267. 868.
    Ratchet clauses are used in venture capital contracts to incentivize the management team. In case the management team does not meet a performance target, a ratchet-down agreement specifies that the management’s equity share will be reduced by transferring shares from management to the private equity investors. A ratchet-up agreement conversely sorts out that if management meets its target on time, it will receive shares from the investor. See Fingerle (2005), p. 123.Google Scholar
  268. 869.
    See AFIC/ BVCA/ EVCA (2004), p. 33. For an overview of contractual rights that are typically used in venture capital financing relationships see Fingerle (2005), pp. 103 et seq.Google Scholar
  269. 870.
    See Michas (1997), p. 1.Google Scholar
  270. 871.
    See Kaserer/ Wagner/ Achleitner (2003), p. 262.Google Scholar
  271. 873.
    See Kaneyuki (2003), p. 508. The author also points out that funds might use new investments rounds not conducted at arm’s length by independent third party investors as indication for an increase in value. This is not allowed by the international valuation guidelines which are assumed to be applied in this analysis.Google Scholar
  272. 874.
    Kaneyuki calls this creative valuation. See Kaneyuki (2003).Google Scholar
  273. 875.
    See Kaneyuki (2003), p. 507; Gompers/Lerner (2000), p. 251.Google Scholar
  274. 876.
    See Cumming/ Walz (2004), p. 9. They provide evidence that younger funds overstate their valuations.Google Scholar
  275. 877.
    See Kaneyuki (2003), p. 507.Google Scholar
  276. 879.
    See Lerner/ Hardymon/ Leamon (2005), p. 417.Google Scholar
  277. 880.
    See Tuck (2003c), p. 7; Lerner/Hardymon/Leamon (2005), p. 417.Google Scholar
  278. 881.
    See Michas (1997), p. 5. The larger the number of investors in a fund, the higher the likelihood that information could be passed to third parties.Google Scholar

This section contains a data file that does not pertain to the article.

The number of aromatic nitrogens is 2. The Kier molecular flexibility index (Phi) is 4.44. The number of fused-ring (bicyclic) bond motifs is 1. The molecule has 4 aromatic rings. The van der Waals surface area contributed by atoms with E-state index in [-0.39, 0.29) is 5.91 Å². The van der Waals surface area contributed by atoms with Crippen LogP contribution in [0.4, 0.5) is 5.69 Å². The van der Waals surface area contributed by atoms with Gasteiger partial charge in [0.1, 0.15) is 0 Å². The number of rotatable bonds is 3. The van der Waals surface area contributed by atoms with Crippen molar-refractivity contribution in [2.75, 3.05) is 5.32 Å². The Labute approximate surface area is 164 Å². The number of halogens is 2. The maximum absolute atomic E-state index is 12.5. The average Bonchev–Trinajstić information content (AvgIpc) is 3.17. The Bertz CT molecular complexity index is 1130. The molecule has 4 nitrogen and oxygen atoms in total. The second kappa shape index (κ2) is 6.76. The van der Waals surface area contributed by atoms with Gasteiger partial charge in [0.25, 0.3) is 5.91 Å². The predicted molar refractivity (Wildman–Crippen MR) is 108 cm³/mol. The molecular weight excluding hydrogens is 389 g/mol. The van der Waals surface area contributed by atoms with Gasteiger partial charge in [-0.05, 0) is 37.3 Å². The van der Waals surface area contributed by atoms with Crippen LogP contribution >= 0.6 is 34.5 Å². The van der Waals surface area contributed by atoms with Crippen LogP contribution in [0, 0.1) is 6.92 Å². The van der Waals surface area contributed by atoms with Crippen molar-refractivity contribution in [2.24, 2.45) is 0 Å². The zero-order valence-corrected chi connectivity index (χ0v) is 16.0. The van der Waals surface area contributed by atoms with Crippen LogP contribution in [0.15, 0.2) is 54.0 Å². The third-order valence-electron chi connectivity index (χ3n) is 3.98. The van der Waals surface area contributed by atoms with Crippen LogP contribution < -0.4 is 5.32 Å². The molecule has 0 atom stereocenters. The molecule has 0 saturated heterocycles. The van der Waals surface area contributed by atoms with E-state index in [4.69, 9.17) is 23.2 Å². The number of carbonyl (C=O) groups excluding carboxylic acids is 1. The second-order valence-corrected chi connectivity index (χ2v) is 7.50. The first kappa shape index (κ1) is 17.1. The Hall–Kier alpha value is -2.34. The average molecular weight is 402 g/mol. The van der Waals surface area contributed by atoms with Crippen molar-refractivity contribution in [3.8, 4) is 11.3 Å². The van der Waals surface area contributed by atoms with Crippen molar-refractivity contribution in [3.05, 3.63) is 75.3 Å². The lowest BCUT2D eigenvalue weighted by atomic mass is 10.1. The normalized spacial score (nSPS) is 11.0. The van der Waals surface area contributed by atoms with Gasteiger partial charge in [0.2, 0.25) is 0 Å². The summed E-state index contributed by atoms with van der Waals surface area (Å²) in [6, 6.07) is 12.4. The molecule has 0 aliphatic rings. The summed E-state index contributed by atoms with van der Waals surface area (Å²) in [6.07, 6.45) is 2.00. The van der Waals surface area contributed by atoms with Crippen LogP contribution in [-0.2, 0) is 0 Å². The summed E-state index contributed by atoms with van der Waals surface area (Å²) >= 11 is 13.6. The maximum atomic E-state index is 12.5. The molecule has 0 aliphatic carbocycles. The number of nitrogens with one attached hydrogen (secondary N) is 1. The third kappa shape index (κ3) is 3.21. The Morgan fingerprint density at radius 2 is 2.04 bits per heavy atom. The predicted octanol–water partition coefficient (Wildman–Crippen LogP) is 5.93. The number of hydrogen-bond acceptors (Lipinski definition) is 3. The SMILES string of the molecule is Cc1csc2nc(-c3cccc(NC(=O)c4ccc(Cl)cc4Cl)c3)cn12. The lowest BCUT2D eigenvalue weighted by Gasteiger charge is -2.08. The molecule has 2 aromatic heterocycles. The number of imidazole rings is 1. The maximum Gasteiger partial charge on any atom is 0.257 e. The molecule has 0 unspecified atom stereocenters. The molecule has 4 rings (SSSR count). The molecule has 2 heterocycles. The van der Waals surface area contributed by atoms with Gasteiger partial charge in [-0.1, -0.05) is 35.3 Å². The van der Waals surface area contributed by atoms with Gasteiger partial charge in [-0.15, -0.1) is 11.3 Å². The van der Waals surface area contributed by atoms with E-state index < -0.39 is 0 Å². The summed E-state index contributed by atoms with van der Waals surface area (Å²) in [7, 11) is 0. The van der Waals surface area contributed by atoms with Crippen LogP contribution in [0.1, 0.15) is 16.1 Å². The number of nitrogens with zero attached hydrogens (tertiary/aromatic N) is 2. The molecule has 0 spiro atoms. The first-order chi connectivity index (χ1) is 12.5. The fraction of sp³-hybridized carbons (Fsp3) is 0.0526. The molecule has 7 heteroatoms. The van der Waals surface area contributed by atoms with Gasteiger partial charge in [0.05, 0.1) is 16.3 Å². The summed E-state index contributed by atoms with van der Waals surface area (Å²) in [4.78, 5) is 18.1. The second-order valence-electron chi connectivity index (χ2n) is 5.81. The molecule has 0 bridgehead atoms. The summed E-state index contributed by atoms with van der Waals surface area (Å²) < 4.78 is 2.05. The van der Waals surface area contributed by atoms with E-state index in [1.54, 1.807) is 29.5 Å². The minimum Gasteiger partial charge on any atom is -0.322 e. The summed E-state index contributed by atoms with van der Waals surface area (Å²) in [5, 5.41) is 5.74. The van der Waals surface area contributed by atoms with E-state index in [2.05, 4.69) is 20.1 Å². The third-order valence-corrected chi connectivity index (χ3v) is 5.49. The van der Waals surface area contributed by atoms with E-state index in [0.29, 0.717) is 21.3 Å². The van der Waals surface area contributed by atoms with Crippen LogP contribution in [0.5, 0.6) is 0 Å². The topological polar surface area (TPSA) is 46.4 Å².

279. 882.
    See Michas (1997), p. 5.Google Scholar
  280. 883.
    See Böhler (2004b), p. 125. During the first years of a fund cycle, the so-called investment period, the management fee is usually a percentage of the committed capital. After that, however, it might be tied to the remaining net asset value.Google Scholar
  281. 884.
    See Lerner/ Hardymon/ Leamon (2005), p. 414.Google Scholar
  282. 885.
    See Martin/ Rich/ Wilks (2006), p. 295.Google Scholar
  283. 886.
    See Lerner/ Hardymon/ Leamon (2005), p. 414.Google Scholar
  284. 887.
    See Griffin/ Varey (1996), p. 228.Google Scholar
  285. 888.
    See Zacharakis/ Shepherd (2001), p. 313; Müller (2003), p. 129. Müller provides an overview of behavioral finance aspects in the valuation process of young companies.Google Scholar
  286. 890.
    See Cumming/ Walz (2004). They base their analysis on a dataset collected by the Center for Private Equity Research (CEPRES) consisting of 221 funds, 72 management companies and 5040 entrepreneurial firms.Google Scholar
  287. 891.
    See Cumming/ Walz (2004), p. 21.Google Scholar
  288. 892.
    See Cumming/ Walz (2004), p. 22.Google Scholar
  289. 893.
    See for example the definition in the IFRS Framework, para. 99; Ernst & Young (2004), p. 121.Google Scholar
  290. 894.
    See Ick (2005), p. 18; Böhler (2004b), p. 221; Tyebjee/Bruno (1984), p. 1052.Google Scholar
  291. 895.
    See Gompers (1995), p.1463; Tyebjee/Bruno (1984), p. 1051; Black (2003), p. 48.Google Scholar
  292. 896.
    See Meyer/ Mathonet (2005), p. 43.Google Scholar
  293. 897.
    See Meyer/ Mathonet (2005), p. 43; Achleitner/Nathusius (2004), p. 5; Michas (1997), p. 4. Intellectual property rights are patents, copyrights, trademarks, design rights or certain specialist rights. See Artley et al. (2003), p. 247. For the challenges of valuing intangible assets see Achleitner/Nathusius/Schraml (2007).Google Scholar
  294. 898.
    See Meyer/ Mathonet (2005), p. 43. Fingerle provides a valuable classification of risks in high growth companies. See Fingerle (2005), pp. 44 et. seq.Google Scholar
  295. 899.
    See Achleitner et al. (2004b), p. 702.Google Scholar
  296. 900.
    This may be, however, different for turnaround investments. See Kraft (2001).Google Scholar
  297. 901.
    See Black (2003), p. 48.Google Scholar
  298. 902.